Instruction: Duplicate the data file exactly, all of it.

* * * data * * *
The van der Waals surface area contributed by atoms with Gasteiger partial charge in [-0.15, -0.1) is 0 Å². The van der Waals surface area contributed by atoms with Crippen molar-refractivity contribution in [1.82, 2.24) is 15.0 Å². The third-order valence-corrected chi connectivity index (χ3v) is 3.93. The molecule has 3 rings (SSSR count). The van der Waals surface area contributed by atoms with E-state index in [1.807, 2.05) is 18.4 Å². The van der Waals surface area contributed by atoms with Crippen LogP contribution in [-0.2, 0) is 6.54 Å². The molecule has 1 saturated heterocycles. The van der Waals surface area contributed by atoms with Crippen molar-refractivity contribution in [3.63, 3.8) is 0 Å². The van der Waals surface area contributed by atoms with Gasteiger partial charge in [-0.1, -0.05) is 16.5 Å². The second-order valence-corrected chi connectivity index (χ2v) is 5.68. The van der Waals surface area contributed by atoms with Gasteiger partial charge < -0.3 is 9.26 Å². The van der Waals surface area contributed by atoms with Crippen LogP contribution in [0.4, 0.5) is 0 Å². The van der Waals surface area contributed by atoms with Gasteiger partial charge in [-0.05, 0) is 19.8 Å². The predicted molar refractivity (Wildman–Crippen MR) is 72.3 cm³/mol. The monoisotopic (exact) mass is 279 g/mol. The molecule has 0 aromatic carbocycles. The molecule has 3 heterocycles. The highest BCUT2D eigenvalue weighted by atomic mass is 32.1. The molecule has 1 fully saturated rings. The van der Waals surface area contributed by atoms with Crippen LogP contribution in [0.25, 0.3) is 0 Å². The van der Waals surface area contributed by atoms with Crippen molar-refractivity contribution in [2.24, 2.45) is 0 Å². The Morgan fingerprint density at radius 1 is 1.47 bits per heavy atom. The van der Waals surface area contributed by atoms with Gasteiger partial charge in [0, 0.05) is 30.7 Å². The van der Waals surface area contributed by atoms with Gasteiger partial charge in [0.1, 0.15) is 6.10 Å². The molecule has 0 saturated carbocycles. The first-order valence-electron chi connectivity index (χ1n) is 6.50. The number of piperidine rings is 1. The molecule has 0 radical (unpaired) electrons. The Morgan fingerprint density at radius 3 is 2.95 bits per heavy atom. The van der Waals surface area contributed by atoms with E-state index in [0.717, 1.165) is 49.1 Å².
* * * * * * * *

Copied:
The van der Waals surface area contributed by atoms with Gasteiger partial charge in [-0.15, -0.1) is 0 Å². The van der Waals surface area contributed by atoms with Crippen molar-refractivity contribution in [1.82, 2.24) is 15.0 Å². The third-order valence-corrected chi connectivity index (χ3v) is 3.93. The molecule has 3 rings (SSSR count). The van der Waals surface area contributed by atoms with E-state index in [1.807, 2.05) is 18.4 Å². The van der Waals surface area contributed by atoms with Crippen LogP contribution in [-0.2, 0) is 6.54 Å². The molecule has 1 saturated heterocycles. The van der Waals surface area contributed by atoms with Crippen molar-refractivity contribution in [3.63, 3.8) is 0 Å². The van der Waals surface area contributed by atoms with Gasteiger partial charge in [-0.1, -0.05) is 16.5 Å². The second-order valence-corrected chi connectivity index (χ2v) is 5.68. The van der Waals surface area contributed by atoms with Gasteiger partial charge < -0.3 is 9.26 Å². The van der Waals surface area contributed by atoms with Crippen LogP contribution in [0.4, 0.5) is 0 Å². The van der Waals surface area contributed by atoms with Gasteiger partial charge in [-0.05, 0) is 19.8 Å². The predicted molar refractivity (Wildman–Crippen MR) is 72.3 cm³/mol. The monoisotopic (exact) mass is 279 g/mol. The molecule has 0 aromatic carbocycles. The molecule has 3 heterocycles. The highest BCUT2D eigenvalue weighted by atomic mass is 32.1. The molecule has 1 fully saturated rings. The van der Waals surface area contributed by atoms with Crippen LogP contribution in [0.25, 0.3) is 0 Å². The van der Waals surface area contributed by atoms with Crippen molar-refractivity contribution in [2.24, 2.45) is 0 Å². The Morgan fingerprint density at radius 1 is 1.47 bits per heavy atom. The van der Waals surface area contributed by atoms with Gasteiger partial charge in [0, 0.05) is 30.7 Å². The van der Waals surface area contributed by atoms with Gasteiger partial charge in [0.1, 0.15) is 6.10 Å². The molecule has 0 saturated carbocycles. The first-order valence-electron chi connectivity index (χ1n) is 6.50. The number of piperidine rings is 1. The molecule has 0 radical (unpaired) electrons. The Morgan fingerprint density at radius 3 is 2.95 bits per heavy atom. The van der Waals surface area contributed by atoms with E-state index in [0.717, 1.165) is 49.1 Å².